Toward Robot Perception through Omnidirectional Vision 245 Visual Path Following

Visual Path Following can be described in a simple manner as a trajectory following problem, without having the trajectory explicitly represented in the scene. The trajectory is only a data structure learnt from example / experience or specified through a visual interface.

Visual Path Following combines the precise self-localisation (detailed in the preceding sections) with a controller that generates the control signals for moving the robot, such as that proposed by de Wit et al [21].

Experiments were conducted using an omnidirectional camera with a spherical mirror profile (shown in Fig. 3), mounted on a TRC labmate mobile robot. Figure 8 illustrates tracking and self-localization while traversing a door from the corridor into a room. The tracked features (shown as black circles) are defined by vertical and ground-plane segments, tracked in bird's eye view images.

Currently, the user initializes the relevant features to track. To detect the loss of tracking during operation, the process is continuously self-evaluated by the robot, based on gradient intensities obtained within specified areas around the landmark edges (Eq. 18). If these gradients decrease significantly compared to those expected, a recovery mechanism is launched.

The appropriate choice of the sensor and environmental representations, taking into account the task at hand, results in an efficient methodology that hardwires some tasks requiring precise navigation.

A topological map is used to describe the robot's global environment and obtain its qualitative position when travelling long distances. It is represented as a graph: nodes in the graph correspond to landmarks, i.e. distinctive places such as corners. Links connect nodes and correspond to environmental structures that can be used to control the pose of the robot. In order to effectively use this graph the robot must be able to travel along a corridor, recognize the ends of a corridor, make turns, identify and count door frames. These behaviours are implemented through an appearance based system and a visual servoing strategy.

An appearance based system [62] is one in which a run-time image is compared to a database set for matching purposes. For example, in our corridor scene, the appearance based system provides qualitative estimates of robot position and recognizes distinctive places such as corner or door entrances.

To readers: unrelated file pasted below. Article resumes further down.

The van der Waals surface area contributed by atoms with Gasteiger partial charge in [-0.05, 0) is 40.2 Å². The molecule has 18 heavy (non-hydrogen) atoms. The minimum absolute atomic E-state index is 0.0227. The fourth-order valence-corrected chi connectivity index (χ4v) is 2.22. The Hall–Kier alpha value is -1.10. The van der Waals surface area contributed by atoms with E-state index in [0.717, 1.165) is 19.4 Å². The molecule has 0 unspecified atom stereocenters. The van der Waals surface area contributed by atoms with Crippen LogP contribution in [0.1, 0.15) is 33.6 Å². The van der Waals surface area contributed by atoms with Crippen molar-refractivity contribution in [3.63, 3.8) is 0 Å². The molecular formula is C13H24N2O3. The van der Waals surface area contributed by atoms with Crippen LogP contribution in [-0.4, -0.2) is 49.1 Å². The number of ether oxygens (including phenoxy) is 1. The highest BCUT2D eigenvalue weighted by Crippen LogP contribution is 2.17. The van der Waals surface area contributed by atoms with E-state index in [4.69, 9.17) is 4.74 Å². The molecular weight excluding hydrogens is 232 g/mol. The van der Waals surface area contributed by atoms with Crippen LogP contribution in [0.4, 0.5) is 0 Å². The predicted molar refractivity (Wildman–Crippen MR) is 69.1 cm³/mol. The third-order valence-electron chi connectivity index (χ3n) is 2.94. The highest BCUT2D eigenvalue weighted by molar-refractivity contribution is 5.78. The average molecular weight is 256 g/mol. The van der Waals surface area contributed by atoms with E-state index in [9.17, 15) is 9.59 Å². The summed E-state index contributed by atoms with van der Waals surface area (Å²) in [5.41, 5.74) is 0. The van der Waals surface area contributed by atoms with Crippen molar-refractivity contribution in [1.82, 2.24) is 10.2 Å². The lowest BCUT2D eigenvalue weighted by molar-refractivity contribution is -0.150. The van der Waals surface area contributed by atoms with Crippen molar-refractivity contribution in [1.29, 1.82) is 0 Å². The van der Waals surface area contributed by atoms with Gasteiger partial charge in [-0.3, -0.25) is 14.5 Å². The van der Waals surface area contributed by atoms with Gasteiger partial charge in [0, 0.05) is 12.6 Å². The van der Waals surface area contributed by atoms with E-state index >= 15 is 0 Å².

Therefore, the topological map is simply a collection of inter-connected images. To go from one particular locale to another, we do not have to think in precise metric terms. For example, to move the robot from one corner to the opposite one we may indicate to the robot to follow one corridor until the first corner and then to follow the next corridor until the next corner, thus reaching the desired destination, or to complete more complex missions such as "go to the third office on the left-hand side of the second corridor

To control the robot's trajectory along a corridor, we detect the corridor guidelines and generate adequate control signals to keep the robot on the desired trajectory. This processing is performed on bird's eye views of the ground plane, computed in real-time.

When compared to geometric approaches, topological maps offer a parsimonious representation of the environment, are highly computationally efficient [85], scale easily and can explicitly represent uncertainties in the real world [7].

In general, sizeable learning sets are required to map the environment and so matching using traditional techniques, such as correlation, would incur a very high computational cost. If one considers the images as points in space, it follows that they shall be scattered throughout this space, only if they differ significantly from one other. However, many real-world environments (offices, highways etc.) exhibit homogeneity of structure, leading to a large amount of redundant information within the image set. Consequently, the images are not scattered throughout a high dimensional space but - due to their similarity -lie in a lower dimensional subspace.